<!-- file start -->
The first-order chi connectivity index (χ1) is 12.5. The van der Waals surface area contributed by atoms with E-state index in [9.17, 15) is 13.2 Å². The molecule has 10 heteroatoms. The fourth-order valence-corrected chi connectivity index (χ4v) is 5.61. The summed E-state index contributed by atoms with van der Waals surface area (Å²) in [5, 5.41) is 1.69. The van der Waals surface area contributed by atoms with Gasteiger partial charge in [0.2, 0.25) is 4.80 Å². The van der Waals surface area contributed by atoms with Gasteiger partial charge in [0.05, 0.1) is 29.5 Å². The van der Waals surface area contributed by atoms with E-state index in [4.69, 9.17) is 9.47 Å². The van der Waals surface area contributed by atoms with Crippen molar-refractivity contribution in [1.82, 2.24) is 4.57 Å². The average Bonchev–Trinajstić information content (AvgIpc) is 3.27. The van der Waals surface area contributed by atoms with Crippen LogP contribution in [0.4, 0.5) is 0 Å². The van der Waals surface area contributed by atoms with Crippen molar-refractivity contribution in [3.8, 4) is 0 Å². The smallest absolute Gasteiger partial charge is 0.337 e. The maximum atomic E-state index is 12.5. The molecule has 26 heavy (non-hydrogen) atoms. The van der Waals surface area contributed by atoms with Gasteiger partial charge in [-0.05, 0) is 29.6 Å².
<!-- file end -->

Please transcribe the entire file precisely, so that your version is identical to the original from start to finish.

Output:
The first-order chi connectivity index (χ1) is 12.5. The van der Waals surface area contributed by atoms with E-state index in [9.17, 15) is 13.2 Å². The molecule has 10 heteroatoms. The fourth-order valence-corrected chi connectivity index (χ4v) is 5.61. The summed E-state index contributed by atoms with van der Waals surface area (Å²) in [5, 5.41) is 1.69. The van der Waals surface area contributed by atoms with Gasteiger partial charge in [0.2, 0.25) is 4.80 Å². The van der Waals surface area contributed by atoms with Gasteiger partial charge in [0.05, 0.1) is 29.5 Å². The van der Waals surface area contributed by atoms with E-state index in [4.69, 9.17) is 9.47 Å². The van der Waals surface area contributed by atoms with Crippen molar-refractivity contribution in [1.82, 2.24) is 4.57 Å². The average Bonchev–Trinajstić information content (AvgIpc) is 3.27. The van der Waals surface area contributed by atoms with Crippen LogP contribution in [0.4, 0.5) is 0 Å². The van der Waals surface area contributed by atoms with Crippen molar-refractivity contribution in [3.8, 4) is 0 Å². The smallest absolute Gasteiger partial charge is 0.337 e. The maximum atomic E-state index is 12.5. The molecule has 26 heavy (non-hydrogen) atoms. The van der Waals surface area contributed by atoms with Gasteiger partial charge in [-0.05, 0) is 29.6 Å².